SAN DIEGO (CNS) - Hundreds of San Diegans honored the legacy of Martin Luther King Jr. Monday by attending events in his honor, including breakfasts and community cleanup projects.
The theme of the 23rd annual All People's Breakfast at the San Diego Convention Center was the power of social media, and how it can be harnessed by activists.
"They have more power at their fingertips to mobilize thousands and millions of people for social change than any (previous) social change movement," said Jehmu Greene, president of the Women's Media Center.
The 16th annual Dr. Martin Luther King Jr. Community Breakfast was held at the Joe & Vi Jacob Center in Valencia Park.
A number of organizations combined to pick up trash in San Diego's Rolando, Chollas Creek, San Carlos and Tierrasanta neighborhoods.
About 500 UC San Diego students and employees helped revitalize the Sherman Heights Community Center by painting tables and benches, pulling weeds and creating a garden area.
University of San Diego students and employees repainted the Bayside Community Center in Linda Vista and worked on a mural.
"Dr. King worked to create a just world through non-violent collective action," said Carlton Floyd, associate provost and co-director of USD's Center for Inclusion and Diversity. "Dr. King led by example, and that example encouraged many others to carry the burdens he chose to carry with him. Simply put, Dr. King was not alone."
About 200 Kaiser Permanente employees spent the day at the San Diego Food Bank sorting and bagging food for distribution to the needy.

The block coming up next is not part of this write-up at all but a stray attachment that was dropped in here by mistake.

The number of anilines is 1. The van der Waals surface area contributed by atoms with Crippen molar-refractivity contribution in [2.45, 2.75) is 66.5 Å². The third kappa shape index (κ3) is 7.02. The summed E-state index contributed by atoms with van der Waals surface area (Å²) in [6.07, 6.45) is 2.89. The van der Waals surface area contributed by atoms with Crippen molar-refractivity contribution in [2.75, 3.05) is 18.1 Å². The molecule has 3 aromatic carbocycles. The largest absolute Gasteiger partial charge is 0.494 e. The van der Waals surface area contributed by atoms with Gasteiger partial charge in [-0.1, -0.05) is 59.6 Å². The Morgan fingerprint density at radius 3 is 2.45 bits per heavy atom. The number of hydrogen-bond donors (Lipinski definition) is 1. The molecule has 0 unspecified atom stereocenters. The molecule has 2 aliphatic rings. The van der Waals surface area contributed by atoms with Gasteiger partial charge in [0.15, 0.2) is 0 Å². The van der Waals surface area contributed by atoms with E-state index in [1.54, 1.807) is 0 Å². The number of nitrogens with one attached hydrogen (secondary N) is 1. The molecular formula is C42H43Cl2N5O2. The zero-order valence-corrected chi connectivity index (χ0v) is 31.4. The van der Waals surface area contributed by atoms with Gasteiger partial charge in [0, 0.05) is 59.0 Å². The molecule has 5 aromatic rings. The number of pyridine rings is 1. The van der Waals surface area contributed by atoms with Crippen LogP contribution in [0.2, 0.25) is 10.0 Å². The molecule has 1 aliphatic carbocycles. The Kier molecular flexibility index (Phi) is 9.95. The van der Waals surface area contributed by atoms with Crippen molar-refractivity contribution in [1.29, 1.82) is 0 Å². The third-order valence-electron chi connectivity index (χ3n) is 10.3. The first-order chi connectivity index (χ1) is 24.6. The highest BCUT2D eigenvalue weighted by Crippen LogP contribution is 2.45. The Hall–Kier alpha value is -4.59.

"Given the current state of our economy, the demand at our local food banks is increasing and the need for volunteers at local nonprofits, shelters, schools, hospitals and senior centers throughout our community has never been greater," said Mary Ann Barnes, KP's senior vice president and executive director in San Diego.
Martin Luther King Jr. Day was first celebrated as a federal holiday in 1986 under a law signed by then-President Ronald Reagan. King and George Washington are the only Americans with federal holidays celebrating their birth.
King's activism in marches and speeches, most famously the "I Have a Dream" speech on the steps on the Lincoln Memorial in Washington, D.C., on Aug. 28, 1963, helped foster the passage of civil rights laws and end segregation.
In 1964, at the age of 35, King became the youngest person up to that time to receive the Nobel Peace Prize. He was assassinated on April 4, 1968, at the Lorraine Motel in Memphis, Tenn., at the age of 39.
The San Diego Rescue Mission opened its doors to the homeless community on Saturday for its annual Thanksgiving celebration.
A man died after his body caught fire, police said Saturday. At 11:30 p.m. Friday, police received a call regarding a person on fire in a field near 5200 Pacific Highway in Mission Bay Park, according to the San Diego Police Department.
Hoping for the best but preparing for the worst, local business owners and first responders teamed up for an all-to-real feeling hazard drill on Saturday.
A 5-year-old girl who was abducted from New York by her 32-year-old mother, who does not have custody of the child, was found safe Saturday in San Diego, police said.
Before Saturday, Marine veteran Joshua Ray, his wife and six children had just one vehicle to use for all of their family business, and Ray had to take the train from Oceanside to San Diego every day to get to work.
A sea of pink will travel through San Diego starting Friday for the Susan G. Komen San Diego 3-Day. The 60 mile journey kicks off early Friday morning and ends Sunday evening at the final destination – the celebratory Closing Ceremony.
A man arrested on suspicion of committing a murder in Imperial Beach earlier this week remained jailed Saturday.
Spencer Abbott had two goals and two assists after missing two games and Eric Fehr scored twice in his debut with the San Diego Gulls in an 8-3 victory over the Tucson Roadrunners Friday night.
On Friday, a fourth woman came forward with disturbing allegations of sexual assault by a San Diego County Sheriff’s Deputy.
Malcolm Young, the rhythm guitarist and guiding force behind the bawdy hard rock band AC/DC who helped create such head-banging anthems as "Highway to Hell," ''Hell's Bells" and "Back in Black," has died.